“Six months ago, my knee was diagnosed with wear and tear. Since I exercise less, I’ve gained weight, but I want to start exercising. What can I do?’
“One of the best, but most overlooked exercises is this walk“Says Alex Parren, personal trainer and treadmill for health and fitness equipment specialist Meglio. “It’s a fantastic form of low-impact cardio exercise, which makes it perfect for those with joint wear and tear or those new to fitness.
“The best type is on uneven terrain (think hilly, rural trails) as it improves coordination, balance, focus, and involves inclines and declines to work your cardiovascular system harder.
“Depending on the condition and difficulty of the terrain, an hour of walking can burn as many calories as a very fit person running on a treadmill.
“Another fantastic exercise for midlifers swimswhich is also low impact meaning there is little or no stress on your joints while your muscles and cardiovascular system get great workouts. At moderate intensity, swimming burns as many calories as running or cycling without the risk of injury. It is a full-body workout and also promotes coordination and concentration and thus also keeps you mentally fit. “
“I run at least 30 miles a week, but I have a hard time shedding the last few pounds to get to the 11-stone mark. I cannot walk because of knee injuries when I was young. How can I shift the remaining weight? ‘
“Running is not necessary to lose weight, or more precisely fat,” says Alasdair Fitz-Desorgher, personal trainer for the home fitness app Openfit. “Walking can lose as many pounds as running; it can just take a little longer.
“Fat loss gets harder the lighter you get. To lose fat, you need to constantly burn more calories than you eat, as this forces your body to tap into stored calories (body fat). Heavier bodies burn more calories than lighter ones because the muscles need more energy to move the extra weight; Likewise, if your car is filled with heavy luggage, it will use more fuel.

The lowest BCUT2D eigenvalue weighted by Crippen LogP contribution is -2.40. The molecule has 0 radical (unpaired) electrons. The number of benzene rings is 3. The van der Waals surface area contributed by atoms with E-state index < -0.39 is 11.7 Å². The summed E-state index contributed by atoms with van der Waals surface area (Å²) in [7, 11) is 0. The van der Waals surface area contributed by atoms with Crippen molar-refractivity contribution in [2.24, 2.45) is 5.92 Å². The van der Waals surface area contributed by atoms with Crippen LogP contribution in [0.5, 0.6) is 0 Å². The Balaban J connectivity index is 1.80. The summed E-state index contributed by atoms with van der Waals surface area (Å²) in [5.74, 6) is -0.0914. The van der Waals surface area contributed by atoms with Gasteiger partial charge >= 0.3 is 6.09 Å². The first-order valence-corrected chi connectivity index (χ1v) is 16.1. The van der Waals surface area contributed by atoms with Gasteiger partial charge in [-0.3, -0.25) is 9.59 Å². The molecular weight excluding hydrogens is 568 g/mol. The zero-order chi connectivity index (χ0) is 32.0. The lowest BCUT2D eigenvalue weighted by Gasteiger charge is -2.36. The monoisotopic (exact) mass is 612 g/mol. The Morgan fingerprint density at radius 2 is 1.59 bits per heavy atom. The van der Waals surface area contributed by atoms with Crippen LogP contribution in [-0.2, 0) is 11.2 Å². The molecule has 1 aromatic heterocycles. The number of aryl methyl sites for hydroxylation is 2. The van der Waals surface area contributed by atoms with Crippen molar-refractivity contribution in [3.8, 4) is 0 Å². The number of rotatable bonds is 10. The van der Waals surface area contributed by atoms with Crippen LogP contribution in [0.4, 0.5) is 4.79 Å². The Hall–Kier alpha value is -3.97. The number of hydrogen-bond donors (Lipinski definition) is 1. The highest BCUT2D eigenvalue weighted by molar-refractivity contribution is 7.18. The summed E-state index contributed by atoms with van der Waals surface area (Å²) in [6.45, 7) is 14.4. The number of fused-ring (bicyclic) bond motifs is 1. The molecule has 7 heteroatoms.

“When you started losing weight, your diet (calories in) and exercise (calories out) created a calorie deficit, which is how you burn off the stored fat. But now you’re lighter, the same amount of exercise burns fewer calories. Therefore, you need to adjust the balance by either eating less (which can be unsustainable and unhealthy) or increasing the intensity or duration of your walks.
“I would recommend challenging yourself to walk, varying the speed and intensity of walking, and introducing mountain hikes.
“Finally lifting weights. It is important to build up all of your body strength and stay flexible, especially core and lower leg strength, to protect your knees. It will also help you lose weight.
“While many of us have a goal weight and tracking numbers can be worthwhile, it’s a much better and more lasting way to focus on how you look and feel than your scale is.”
‘What Are the Best Exercises to Lose Belly Fat and Overcome Perimenopause Fatigue?’
“You have to balance diet and exercise,” says Nicki Philips, founder of the Niix fitness app. “It will help increase your intake of fruits and vegetables, whole grain carbohydrates, proteins, and good fats, and avoid sugary, fatty foods. Exercising more will also move fat and maintain a healthy weight.
“Combining cardio (HIIT, running, biking, swimming) with lifting weights and core exercises burns calories, increases muscle density (which means you keep burning more when you are at rest), tone your stomach, and help improve posture helps keep belly fat in check. Unfortunately, there is no exercise that specifically targets the stomach, but with more exercise and a healthier diet, it is amazing what can be achieved.
“Exercise is also great for energy levels and improves sleep, which helps during perimenopause. And get moving first: studies show that your perimenopausal symptoms improve when you start your day with exercise. “